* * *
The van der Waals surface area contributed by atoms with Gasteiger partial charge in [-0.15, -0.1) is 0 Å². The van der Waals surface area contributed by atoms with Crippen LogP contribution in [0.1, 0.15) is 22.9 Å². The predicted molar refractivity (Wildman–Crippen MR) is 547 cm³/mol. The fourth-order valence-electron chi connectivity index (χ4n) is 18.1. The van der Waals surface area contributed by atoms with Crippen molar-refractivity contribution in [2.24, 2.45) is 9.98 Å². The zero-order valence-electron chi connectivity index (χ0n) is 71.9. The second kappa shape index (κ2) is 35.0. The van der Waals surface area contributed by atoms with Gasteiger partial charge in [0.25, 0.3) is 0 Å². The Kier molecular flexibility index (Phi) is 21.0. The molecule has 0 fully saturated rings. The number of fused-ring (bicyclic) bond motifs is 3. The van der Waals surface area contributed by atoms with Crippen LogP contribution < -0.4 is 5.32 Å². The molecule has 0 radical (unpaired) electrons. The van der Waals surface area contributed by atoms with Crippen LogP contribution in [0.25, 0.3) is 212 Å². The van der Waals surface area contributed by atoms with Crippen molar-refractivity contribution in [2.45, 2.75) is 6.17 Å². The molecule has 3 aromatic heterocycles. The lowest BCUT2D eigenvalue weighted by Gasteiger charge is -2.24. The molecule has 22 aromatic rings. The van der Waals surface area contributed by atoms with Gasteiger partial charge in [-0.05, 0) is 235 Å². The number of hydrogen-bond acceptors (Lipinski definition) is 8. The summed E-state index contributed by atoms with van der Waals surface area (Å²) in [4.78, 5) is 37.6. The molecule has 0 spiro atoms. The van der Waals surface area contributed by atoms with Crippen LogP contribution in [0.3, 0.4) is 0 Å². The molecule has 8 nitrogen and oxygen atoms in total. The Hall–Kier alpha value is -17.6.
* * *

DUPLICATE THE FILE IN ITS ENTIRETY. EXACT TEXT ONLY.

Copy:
The van der Waals surface area contributed by atoms with Gasteiger partial charge in [-0.15, -0.1) is 0 Å². The van der Waals surface area contributed by atoms with Crippen LogP contribution in [0.1, 0.15) is 22.9 Å². The predicted molar refractivity (Wildman–Crippen MR) is 547 cm³/mol. The fourth-order valence-electron chi connectivity index (χ4n) is 18.1. The van der Waals surface area contributed by atoms with Crippen molar-refractivity contribution in [2.24, 2.45) is 9.98 Å². The zero-order valence-electron chi connectivity index (χ0n) is 71.9. The second kappa shape index (κ2) is 35.0. The van der Waals surface area contributed by atoms with Gasteiger partial charge in [0.25, 0.3) is 0 Å². The Kier molecular flexibility index (Phi) is 21.0. The molecule has 0 fully saturated rings. The number of fused-ring (bicyclic) bond motifs is 3. The van der Waals surface area contributed by atoms with Crippen LogP contribution < -0.4 is 5.32 Å². The molecule has 0 radical (unpaired) electrons. The van der Waals surface area contributed by atoms with Crippen LogP contribution in [0.25, 0.3) is 212 Å². The van der Waals surface area contributed by atoms with Crippen molar-refractivity contribution in [2.45, 2.75) is 6.17 Å². The molecule has 3 aromatic heterocycles. The lowest BCUT2D eigenvalue weighted by Gasteiger charge is -2.24. The molecule has 22 aromatic rings. The van der Waals surface area contributed by atoms with Gasteiger partial charge in [-0.05, 0) is 235 Å². The number of hydrogen-bond acceptors (Lipinski definition) is 8. The summed E-state index contributed by atoms with van der Waals surface area (Å²) in [4.78, 5) is 37.6. The molecule has 0 spiro atoms. The van der Waals surface area contributed by atoms with Crippen LogP contribution in [0.3, 0.4) is 0 Å². The molecule has 8 nitrogen and oxygen atoms in total. The Hall–Kier alpha value is -17.6.